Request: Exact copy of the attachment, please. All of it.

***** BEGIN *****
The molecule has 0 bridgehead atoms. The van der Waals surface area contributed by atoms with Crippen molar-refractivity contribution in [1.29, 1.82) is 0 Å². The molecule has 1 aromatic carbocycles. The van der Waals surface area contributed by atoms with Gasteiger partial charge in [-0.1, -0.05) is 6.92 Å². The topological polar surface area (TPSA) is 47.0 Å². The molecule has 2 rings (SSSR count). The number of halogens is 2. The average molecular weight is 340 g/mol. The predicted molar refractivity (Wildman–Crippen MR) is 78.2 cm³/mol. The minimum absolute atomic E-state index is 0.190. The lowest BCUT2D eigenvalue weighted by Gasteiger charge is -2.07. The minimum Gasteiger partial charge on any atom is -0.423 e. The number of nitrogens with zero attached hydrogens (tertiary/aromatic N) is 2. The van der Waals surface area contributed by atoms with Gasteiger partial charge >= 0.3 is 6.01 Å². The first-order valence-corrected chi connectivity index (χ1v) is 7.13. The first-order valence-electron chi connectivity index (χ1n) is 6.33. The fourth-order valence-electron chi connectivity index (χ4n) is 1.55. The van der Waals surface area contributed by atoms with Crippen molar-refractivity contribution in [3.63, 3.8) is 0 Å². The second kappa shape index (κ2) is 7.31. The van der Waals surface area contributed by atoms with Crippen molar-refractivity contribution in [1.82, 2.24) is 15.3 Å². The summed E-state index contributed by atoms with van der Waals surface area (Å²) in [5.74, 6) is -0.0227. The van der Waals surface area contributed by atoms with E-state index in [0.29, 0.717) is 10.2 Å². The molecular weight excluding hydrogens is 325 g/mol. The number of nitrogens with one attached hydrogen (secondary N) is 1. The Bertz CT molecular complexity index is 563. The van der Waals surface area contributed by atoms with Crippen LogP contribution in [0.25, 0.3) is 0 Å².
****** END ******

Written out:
The molecule has 0 bridgehead atoms. The van der Waals surface area contributed by atoms with Crippen molar-refractivity contribution in [1.29, 1.82) is 0 Å². The molecule has 1 aromatic carbocycles. The van der Waals surface area contributed by atoms with Gasteiger partial charge in [-0.1, -0.05) is 6.92 Å². The topological polar surface area (TPSA) is 47.0 Å². The molecule has 2 rings (SSSR count). The number of halogens is 2. The average molecular weight is 340 g/mol. The predicted molar refractivity (Wildman–Crippen MR) is 78.2 cm³/mol. The minimum absolute atomic E-state index is 0.190. The lowest BCUT2D eigenvalue weighted by Gasteiger charge is -2.07. The minimum Gasteiger partial charge on any atom is -0.423 e. The number of nitrogens with zero attached hydrogens (tertiary/aromatic N) is 2. The van der Waals surface area contributed by atoms with Gasteiger partial charge >= 0.3 is 6.01 Å². The first-order valence-corrected chi connectivity index (χ1v) is 7.13. The first-order valence-electron chi connectivity index (χ1n) is 6.33. The fourth-order valence-electron chi connectivity index (χ4n) is 1.55. The van der Waals surface area contributed by atoms with Crippen molar-refractivity contribution in [3.63, 3.8) is 0 Å². The second kappa shape index (κ2) is 7.31. The van der Waals surface area contributed by atoms with Crippen molar-refractivity contribution in [1.82, 2.24) is 15.3 Å². The summed E-state index contributed by atoms with van der Waals surface area (Å²) in [5.74, 6) is -0.0227. The van der Waals surface area contributed by atoms with E-state index in [0.29, 0.717) is 10.2 Å². The molecular weight excluding hydrogens is 325 g/mol. The number of nitrogens with one attached hydrogen (secondary N) is 1. The Bertz CT molecular complexity index is 563. The van der Waals surface area contributed by atoms with Crippen LogP contribution in [0.25, 0.3) is 0 Å².